I think that experience gives me a unique perspective on the bottle vs breast debate and the bottle vs breast culture that has developed in the mom world. Because I have been in both situations. No one ever said anything to me. No one put me down for either choice (J didn't put me down for breastfeeding directly, but I knew how she felt about it because she had talked about it before my son was born and her daughter was tiny, to her it was "gross," I'll come back to that), no one gave me dirty looks or attempted to make me feel uncomfortable. My shame, weirdness, and discomfort was an internal struggle based on a perceived "dialogue" between the two camps. I think this happens on both sides. Breastfeeding mothers often feel defensive. By the same token, bottle feeding mothers feel defensive because there are some vocal, aggressive breastfeeding advocates out there who are flat out abrasive, and borderline abusive. There is a silent dialogue happening in public when  breastfeeding mom and a bottle feeding mom are feeding their babies...the breastfeeding mom thinks many things:

  • "if she says something to me about this I'm going to go all lactivist on her and tell her what's what"
  • "I hope I'm not making her feel guilty or pressured, and that she doesn't think I'm judging her just by sitting here. I don't want to make her feel ashamed of her choice."
  • "I wonder if she wanted to breastfeed and didn't ask for or get the help and support she needed?"
  • "of course I'm the only one here breastfeeding, this is so awkward."
  • The list goes on and on...have you been in this situation? What crosses your mind? Really, think about it!
The bottle feeding mom may also think many things
  • "I just know this woman is judging me."
  • "this bottle is just as good as that breast." (yes, I know this is a false message, but this is what is taught)
  • "I bet she thinks she is better than me."
  • "I breastfed for ____ weeks/months, I wish people knew that."
  • "I was unable to breastfeed, I wish I could have, and this is making me feel regret/shame"
  • "This was my choice, I'm sure she wouldn't understand."
  • There are many more thoughts, many. I've thought them, because I bottle fed for a while. Have you been the bottle feeding mother in a similar situation? What did you think? 
I truly believe half of this debate, and MOST of the fall-outs about it in online forums, are about an internal struggle. Bottle feeding moms taking it personally when breastfeeding advocates quote FACTS about the differences between bottle and breast, and breastfeeding moms taking it personally when bottle feeding moms react negatively, and thus we have Boob Wars. 

Here on The Good Letdown, we  respect a mother's decision on how she feeds her baby. However, we want to put an end to the posturing, the lies, the mis-information, and the lack of support so that mothers who DO want to breastfeed can succeed. That is our goal here, our job, and our passion. When a mother tells another mother "i just couldn't make enough milk for my 10lb baby" (or any other observation about why she "couldn't" brestfeed) she is instilling doubt in that mother. This impacts her nursing relationship. The truth is, MOST WOMEN CAN MAKE ENOUGH MILK! There is only a VERY small percentage of women who cannot. I won't say that there are no resources available, that support does not exist. I won't do it. Because that is untrue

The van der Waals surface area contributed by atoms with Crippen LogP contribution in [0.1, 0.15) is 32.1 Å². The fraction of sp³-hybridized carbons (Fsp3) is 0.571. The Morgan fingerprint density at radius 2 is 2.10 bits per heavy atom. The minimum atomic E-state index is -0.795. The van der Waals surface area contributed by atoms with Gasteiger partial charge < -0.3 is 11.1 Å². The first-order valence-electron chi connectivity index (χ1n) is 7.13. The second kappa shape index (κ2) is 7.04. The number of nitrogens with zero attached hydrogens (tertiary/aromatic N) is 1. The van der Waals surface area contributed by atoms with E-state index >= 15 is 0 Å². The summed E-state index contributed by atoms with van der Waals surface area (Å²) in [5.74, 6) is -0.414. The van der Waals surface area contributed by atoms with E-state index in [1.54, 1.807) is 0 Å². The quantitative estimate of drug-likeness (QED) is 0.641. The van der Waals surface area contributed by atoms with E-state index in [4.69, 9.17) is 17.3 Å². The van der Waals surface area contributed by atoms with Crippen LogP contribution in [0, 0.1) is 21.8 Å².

The problem is no longer a lack of resources, it's a fear of asking for help and a refusal to demand change. The resources are available but we are afraid to use them. Women seem to think that asking for help with ANYTHING (housework, kid care, getting a shower, parenting topics, BREASTFEEDING) is a sign of weakness, and that if we can't get it right on our own or with limited help, it's not worth the blow to our ego to continue seeking answers. I don't know how women got this way...it has something to do with the women's rights movements I'm sure...our growing independence in our ever shrinking world...who knows. It doesn't matter. I am a firm believer that in most communities, a woman who is having trouble breastfeeding and who needs help, can find it. If she does not get the help she needs to be successful from one source, she can move on to others. Sadly women wait a long time to ask for help when they are having trouble so that once they do finally seek help, the problem is so great that it becomes very difficult (please note I did not say impossible) to fix. The way I see it, there are three types of moms:

  •  Moms who will bottle feed, hands down, that's what they'll do and they aren't even going to consider breastfeeding. 
  • Moms who will breastfeed, tell others they will be "trying" to breastfeed but if a speed bump or roadblock appears, they will not be the moms giving it their all. 
  • Mom who will breastfeed if it kills them. These moms tell people they will breastfeed (they do not say "try"), they go to extremes to ensure the best possible start, they research the hell out of it, often lining up resources and help before baby is born, surround themselves with information, often attend support meetings before baby is born, the works. When bumps and blocks appear, they find help, if that help doesn't solve the issue, they find more help. They really give it their all.